There are two basic factors that should be included in an introductory summary of William Shakespeare’s play. The underlying, all-important premise is that Othello is about the destructive power of jealousy. A second important factor is that Othello is a tragedy that is caused by jealousy; its tragic aspects include not only the death or destruction of many people, but the fact that most of those who die or suffer have done nothing wrong.
The title character, Othello, is undone by jealousy because he basically has a trusting nature and is extremely insecure; this combination of attributes makes him susceptible to manipulation. His bride, Desdemona, was attracted to him in part because she recognized that honest core more than being impressed by his success as a military leader. Because Othello basically doubts that he deserves her love, he is easily convinced that she would be attracted to another man, Cassio. Unable to shake his jealousy and insecurity, Othello becomes enraged and kills both Desdemona and himself.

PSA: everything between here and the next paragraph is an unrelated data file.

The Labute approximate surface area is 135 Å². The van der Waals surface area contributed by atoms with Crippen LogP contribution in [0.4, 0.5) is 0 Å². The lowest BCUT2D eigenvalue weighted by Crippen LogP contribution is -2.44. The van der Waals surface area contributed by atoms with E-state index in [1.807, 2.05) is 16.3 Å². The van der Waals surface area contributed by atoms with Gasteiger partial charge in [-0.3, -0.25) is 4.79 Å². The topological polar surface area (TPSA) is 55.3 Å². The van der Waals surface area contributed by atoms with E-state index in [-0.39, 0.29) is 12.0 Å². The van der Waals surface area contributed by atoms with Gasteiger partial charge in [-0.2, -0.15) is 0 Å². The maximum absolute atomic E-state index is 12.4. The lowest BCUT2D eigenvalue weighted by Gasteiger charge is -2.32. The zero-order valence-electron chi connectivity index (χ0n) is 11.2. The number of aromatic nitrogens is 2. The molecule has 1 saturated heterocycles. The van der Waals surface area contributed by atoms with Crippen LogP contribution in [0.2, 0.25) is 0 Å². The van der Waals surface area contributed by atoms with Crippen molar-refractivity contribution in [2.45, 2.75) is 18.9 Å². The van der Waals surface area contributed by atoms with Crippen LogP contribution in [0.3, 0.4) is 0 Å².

The villainous Iago is also driven by jealousy, both for actual and imagined slights. He resents Cassio for getting a promotion that he thinks he deserved and hates Othello for promoting him. There has been considerable debate about the extent to which the hatred that Iago, who is white, feels toward Othello, who is black, may be motivated by racism. Iago’s jealousy of Cassio and Othello also includes his notion that Iago’s wife, Emilia, had a sexual relationship with both men. Iago also manipulates the jealous Roderigo, who had been Desdemona’s suitor. Iago’s determination to destroy Cassio and Othello leads to the deaths of Desdemona, Othello, Emilio, and Roderigo—but not Iago himself, who is left to face justice.